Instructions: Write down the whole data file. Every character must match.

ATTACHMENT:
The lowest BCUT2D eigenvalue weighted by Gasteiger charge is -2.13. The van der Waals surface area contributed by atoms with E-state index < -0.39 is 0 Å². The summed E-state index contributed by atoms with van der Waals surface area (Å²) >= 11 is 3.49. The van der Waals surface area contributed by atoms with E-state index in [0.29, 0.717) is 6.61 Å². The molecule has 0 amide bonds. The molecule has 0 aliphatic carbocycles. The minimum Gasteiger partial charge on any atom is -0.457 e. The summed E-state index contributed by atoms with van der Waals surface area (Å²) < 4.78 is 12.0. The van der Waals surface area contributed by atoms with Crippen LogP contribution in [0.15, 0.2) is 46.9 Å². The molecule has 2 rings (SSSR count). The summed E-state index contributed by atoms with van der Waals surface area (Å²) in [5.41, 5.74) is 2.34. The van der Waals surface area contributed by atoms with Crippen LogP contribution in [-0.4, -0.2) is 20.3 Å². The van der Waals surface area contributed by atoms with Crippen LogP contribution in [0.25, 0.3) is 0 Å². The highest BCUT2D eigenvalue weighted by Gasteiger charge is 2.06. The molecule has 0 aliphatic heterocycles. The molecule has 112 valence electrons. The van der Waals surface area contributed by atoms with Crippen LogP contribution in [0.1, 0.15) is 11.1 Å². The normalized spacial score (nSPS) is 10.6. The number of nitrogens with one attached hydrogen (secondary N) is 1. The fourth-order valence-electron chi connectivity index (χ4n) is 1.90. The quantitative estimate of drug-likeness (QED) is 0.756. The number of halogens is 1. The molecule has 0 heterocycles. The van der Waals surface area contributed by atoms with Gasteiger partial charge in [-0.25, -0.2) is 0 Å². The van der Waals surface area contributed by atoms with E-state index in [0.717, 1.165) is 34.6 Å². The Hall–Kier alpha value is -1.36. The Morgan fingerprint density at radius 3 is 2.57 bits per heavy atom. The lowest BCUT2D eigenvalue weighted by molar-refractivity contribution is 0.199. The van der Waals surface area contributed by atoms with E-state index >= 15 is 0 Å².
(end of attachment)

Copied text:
The lowest BCUT2D eigenvalue weighted by Gasteiger charge is -2.13. The van der Waals surface area contributed by atoms with E-state index < -0.39 is 0 Å². The summed E-state index contributed by atoms with van der Waals surface area (Å²) >= 11 is 3.49. The van der Waals surface area contributed by atoms with E-state index in [0.29, 0.717) is 6.61 Å². The molecule has 0 amide bonds. The molecule has 0 aliphatic carbocycles. The minimum Gasteiger partial charge on any atom is -0.457 e. The summed E-state index contributed by atoms with van der Waals surface area (Å²) < 4.78 is 12.0. The van der Waals surface area contributed by atoms with Crippen LogP contribution in [0.15, 0.2) is 46.9 Å². The molecule has 2 rings (SSSR count). The summed E-state index contributed by atoms with van der Waals surface area (Å²) in [5.41, 5.74) is 2.34. The van der Waals surface area contributed by atoms with Crippen LogP contribution in [-0.4, -0.2) is 20.3 Å². The van der Waals surface area contributed by atoms with Crippen LogP contribution in [0.25, 0.3) is 0 Å². The highest BCUT2D eigenvalue weighted by Gasteiger charge is 2.06. The molecule has 0 aliphatic heterocycles. The molecule has 112 valence electrons. The van der Waals surface area contributed by atoms with Crippen LogP contribution in [0.1, 0.15) is 11.1 Å². The normalized spacial score (nSPS) is 10.6. The number of nitrogens with one attached hydrogen (secondary N) is 1. The fourth-order valence-electron chi connectivity index (χ4n) is 1.90. The quantitative estimate of drug-likeness (QED) is 0.756. The number of halogens is 1. The molecule has 0 heterocycles. The van der Waals surface area contributed by atoms with Gasteiger partial charge in [-0.25, -0.2) is 0 Å². The van der Waals surface area contributed by atoms with E-state index in [0.717, 1.165) is 34.6 Å². The Hall–Kier alpha value is -1.36. The Morgan fingerprint density at radius 3 is 2.57 bits per heavy atom. The lowest BCUT2D eigenvalue weighted by molar-refractivity contribution is 0.199. The van der Waals surface area contributed by atoms with E-state index >= 15 is 0 Å².